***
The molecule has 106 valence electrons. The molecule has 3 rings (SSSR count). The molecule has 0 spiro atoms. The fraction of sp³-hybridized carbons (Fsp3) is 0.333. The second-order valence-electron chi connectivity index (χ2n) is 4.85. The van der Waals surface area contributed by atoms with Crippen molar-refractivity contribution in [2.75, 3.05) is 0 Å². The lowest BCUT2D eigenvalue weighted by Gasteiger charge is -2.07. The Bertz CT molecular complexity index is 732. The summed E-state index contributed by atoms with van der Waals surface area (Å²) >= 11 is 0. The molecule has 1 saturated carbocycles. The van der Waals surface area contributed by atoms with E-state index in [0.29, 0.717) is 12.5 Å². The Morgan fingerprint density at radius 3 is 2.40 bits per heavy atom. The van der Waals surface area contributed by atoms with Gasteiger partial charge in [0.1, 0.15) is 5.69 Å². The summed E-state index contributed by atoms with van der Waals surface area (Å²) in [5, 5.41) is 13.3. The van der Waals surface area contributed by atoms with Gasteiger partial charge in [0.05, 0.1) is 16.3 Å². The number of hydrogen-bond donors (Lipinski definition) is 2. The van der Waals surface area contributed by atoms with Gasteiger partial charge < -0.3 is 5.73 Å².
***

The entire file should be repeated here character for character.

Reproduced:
The molecule has 106 valence electrons. The molecule has 3 rings (SSSR count). The molecule has 0 spiro atoms. The fraction of sp³-hybridized carbons (Fsp3) is 0.333. The second-order valence-electron chi connectivity index (χ2n) is 4.85. The van der Waals surface area contributed by atoms with Crippen molar-refractivity contribution in [2.75, 3.05) is 0 Å². The lowest BCUT2D eigenvalue weighted by Gasteiger charge is -2.07. The Bertz CT molecular complexity index is 732. The summed E-state index contributed by atoms with van der Waals surface area (Å²) >= 11 is 0. The molecule has 1 saturated carbocycles. The van der Waals surface area contributed by atoms with E-state index in [0.29, 0.717) is 12.5 Å². The Morgan fingerprint density at radius 3 is 2.40 bits per heavy atom. The van der Waals surface area contributed by atoms with Gasteiger partial charge in [0.1, 0.15) is 5.69 Å². The summed E-state index contributed by atoms with van der Waals surface area (Å²) in [5, 5.41) is 13.3. The van der Waals surface area contributed by atoms with Gasteiger partial charge in [0.05, 0.1) is 16.3 Å². The number of hydrogen-bond donors (Lipinski definition) is 2. The van der Waals surface area contributed by atoms with Gasteiger partial charge < -0.3 is 5.73 Å².